By Sherita Mouzon
When I was younger, I remember going with my mother to our local welfare office and seeing the dozens of mothers with crying, hungry kids. I remember how rude and unempathetic the caseworkers were. I remember seeing my mother’s pain when they said “Oh sorry, your food stamps have been cut off. Come back next week.” How demeaning and cruel is that to say to a mother who has to feed their hungry children?
This is my memory. What’s in the past still affects me and all of us today.
By: Sherita Mouzan, Witnesses to Hunger: Philadelphia
I’m a victim of the multi-generational effects of trauma, including poverty, alcoholism, mental illness, and food insecurity. Growing up in North Philadelphia, I lived in various houses with inhumane conditions. Houses that were without heat and or running water. Unsanitary houses where we had to use shoe boxes for toilets. Houses that smelled of mold and mildew, sometimes without electricity. At times there was a lot of darkness—I can’t be in the dark, bad things happened in the dark.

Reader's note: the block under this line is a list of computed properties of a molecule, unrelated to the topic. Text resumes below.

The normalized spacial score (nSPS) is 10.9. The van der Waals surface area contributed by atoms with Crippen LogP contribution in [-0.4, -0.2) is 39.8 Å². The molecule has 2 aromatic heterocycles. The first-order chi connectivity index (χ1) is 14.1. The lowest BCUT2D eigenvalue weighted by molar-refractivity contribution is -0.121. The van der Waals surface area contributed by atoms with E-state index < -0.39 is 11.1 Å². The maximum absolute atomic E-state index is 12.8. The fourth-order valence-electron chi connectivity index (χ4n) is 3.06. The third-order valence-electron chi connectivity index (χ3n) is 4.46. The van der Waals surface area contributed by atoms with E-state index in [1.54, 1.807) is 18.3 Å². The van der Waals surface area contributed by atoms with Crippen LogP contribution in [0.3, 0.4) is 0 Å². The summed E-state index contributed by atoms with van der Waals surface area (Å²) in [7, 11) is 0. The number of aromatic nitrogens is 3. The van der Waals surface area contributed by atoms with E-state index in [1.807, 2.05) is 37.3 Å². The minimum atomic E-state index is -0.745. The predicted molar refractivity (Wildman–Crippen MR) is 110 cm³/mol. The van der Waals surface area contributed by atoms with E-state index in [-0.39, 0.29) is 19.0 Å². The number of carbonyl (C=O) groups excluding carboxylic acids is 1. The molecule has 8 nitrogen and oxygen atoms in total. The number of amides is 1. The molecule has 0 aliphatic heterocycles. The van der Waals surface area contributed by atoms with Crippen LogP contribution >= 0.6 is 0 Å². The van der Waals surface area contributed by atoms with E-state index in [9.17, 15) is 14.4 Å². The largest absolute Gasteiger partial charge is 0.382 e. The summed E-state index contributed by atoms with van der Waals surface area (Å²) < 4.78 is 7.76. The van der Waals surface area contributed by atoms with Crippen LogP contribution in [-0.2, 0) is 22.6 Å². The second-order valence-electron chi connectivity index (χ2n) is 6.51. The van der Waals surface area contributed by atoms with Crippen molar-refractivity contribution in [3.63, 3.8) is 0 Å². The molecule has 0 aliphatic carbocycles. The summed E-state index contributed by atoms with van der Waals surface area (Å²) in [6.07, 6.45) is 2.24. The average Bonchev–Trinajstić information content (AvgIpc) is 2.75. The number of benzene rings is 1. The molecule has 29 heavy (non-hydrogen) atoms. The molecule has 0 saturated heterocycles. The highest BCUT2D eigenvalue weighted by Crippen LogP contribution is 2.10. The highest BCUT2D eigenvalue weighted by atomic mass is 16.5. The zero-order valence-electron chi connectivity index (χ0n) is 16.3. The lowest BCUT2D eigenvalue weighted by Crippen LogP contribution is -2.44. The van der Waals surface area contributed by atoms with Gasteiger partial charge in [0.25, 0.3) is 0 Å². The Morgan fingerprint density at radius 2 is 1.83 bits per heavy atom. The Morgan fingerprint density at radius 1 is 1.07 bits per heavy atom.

By: Andrea Blanch and Mariana Chilton
We claim to be a social movement of people committed to eliminating the causes and addressing the consequences of violence and trauma. If we are serious, we need to be out there marching on Saturday.
By: Kate Scully, Policy Director
One in four Philadelphia residents are living in poverty and one in eight are living in deep poverty. Our city remains the nation’s poorest big city, with a poverty rate that has stayed stagnant over the last 5 years.
By: Molly Knowles, Research & Communications Manager
On December 4 and 5, several Center for Hunger-Free Communities staff members attended the Mobilizing Action for Resilient Communities Conference here in Philadelphia. This conference brought together health care providers, community organizations, researchers, government representatives, and others interested in addressing trauma through multi-sector action.